Medium is a place where I understand the geography and social order and know where I fit.
Now, I spend time writing and sharing work that means something to me and moves and educates people. I oscillate between my two storytelling worlds — story writing and marketing — and I love the feeling of switching off one side of my brain and firing up another. I buy cookbooks to feel the weight of the paper and binding in my hands and make food without posting pictures of it.
Remember when a room was clouded with flour?
Return to the life I knew as a kid
We took the things we held in our hands for granted. I spend much of my days tethered to a laptop and a phone, so in my off-hours, I strive for balance. My hobbies are tactile and multi-sensory. I walk, hike, run, write longhand, write letters, read books, participate in book exchanges, play the clarinet, and cook. Now that I rarely see people or have the opportunity to hold them close, touching, smelling, and being around that which is real is even more important to me.
I’m a better artist who’s constantly curious because I reach for a world beyond the digital borders we’ve created. I don’t read how-to books on writing, I diagram novels, mark up the pages, and vivisect authors who challenge me. I’m an artist and professional who’s evolving and growing because I exercise my senses beyond a keyboard and a screen.
Every morning, I walk for five miles while listening to podcasts. Sometimes, I walk in quiet, absorbing the streets, smells, and sounds.
I see humans instead of their names on screens
I set up monthly Zoom dates with old peers and friends. There’s no agenda other than to talk to a human. Sometimes, we don’t even use the video because we’re fatigued and have no interest in putting on pants. But it’s good to hear the voices of people I love and respect. I miss that. I miss cues and decoding body language. I miss vibing off of someone’s physical energy and breath. We talk about our careers, lives, and children (my cat’s my kid, so there’s that).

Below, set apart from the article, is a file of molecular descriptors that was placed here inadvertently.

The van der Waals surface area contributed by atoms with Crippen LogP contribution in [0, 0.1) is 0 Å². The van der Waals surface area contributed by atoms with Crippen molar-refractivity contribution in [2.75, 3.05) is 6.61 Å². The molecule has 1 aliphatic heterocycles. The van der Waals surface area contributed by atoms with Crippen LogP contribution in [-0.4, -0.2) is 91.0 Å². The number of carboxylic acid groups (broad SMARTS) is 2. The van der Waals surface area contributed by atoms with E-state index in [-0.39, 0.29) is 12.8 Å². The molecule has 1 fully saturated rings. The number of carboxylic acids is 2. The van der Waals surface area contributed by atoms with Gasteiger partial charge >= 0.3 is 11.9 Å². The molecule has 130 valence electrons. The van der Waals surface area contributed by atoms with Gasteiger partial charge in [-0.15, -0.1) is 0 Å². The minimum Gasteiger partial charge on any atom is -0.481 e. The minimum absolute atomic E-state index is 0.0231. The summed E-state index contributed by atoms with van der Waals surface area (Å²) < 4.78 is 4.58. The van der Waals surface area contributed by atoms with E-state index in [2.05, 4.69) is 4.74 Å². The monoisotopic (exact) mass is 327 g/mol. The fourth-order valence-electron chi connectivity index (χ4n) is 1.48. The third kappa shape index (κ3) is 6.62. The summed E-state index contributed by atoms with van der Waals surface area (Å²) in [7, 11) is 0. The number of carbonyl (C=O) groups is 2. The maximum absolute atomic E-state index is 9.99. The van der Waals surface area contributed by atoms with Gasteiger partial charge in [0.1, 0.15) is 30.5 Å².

And it’s paying off. Reminding me I can live in a world where social media is a minor player instead of the star of the show. Relegating social media to the role of back-up dancer freed up time and space for me to create. I’ve written my best fiction and tutorials in the near two years since. I’m intentional and proud of the work I put out into the world because I know I have so few spaces to share it, so every word matters. Every post is considered.
My world is slower, contemplative and meaningful instead of rage-filled and reactive.
When it comes to work, I have time. I’m partnering with a major website to design a course. I’m launching brand and storytelling workshops. I’ve overhauled all of my marketing materials (including my fancy edited-for-television portfolio) and stressed-tested my frameworks and methodology. I’m taking on clients that matter to me instead of chasing a paycheck.
Even though this year has been a long, steady climb out of quicksand, I’m healthy, present, and creating the best work I possibly can because I have time.
No one tells you that. No one tells you how many hours of your life you get back when you’re not mindlessly scrolling. No one tells you about the magic you make. No one tells you that you’ll find what you’re chasing when you open your eyes and see.
That’s the something — being able to see.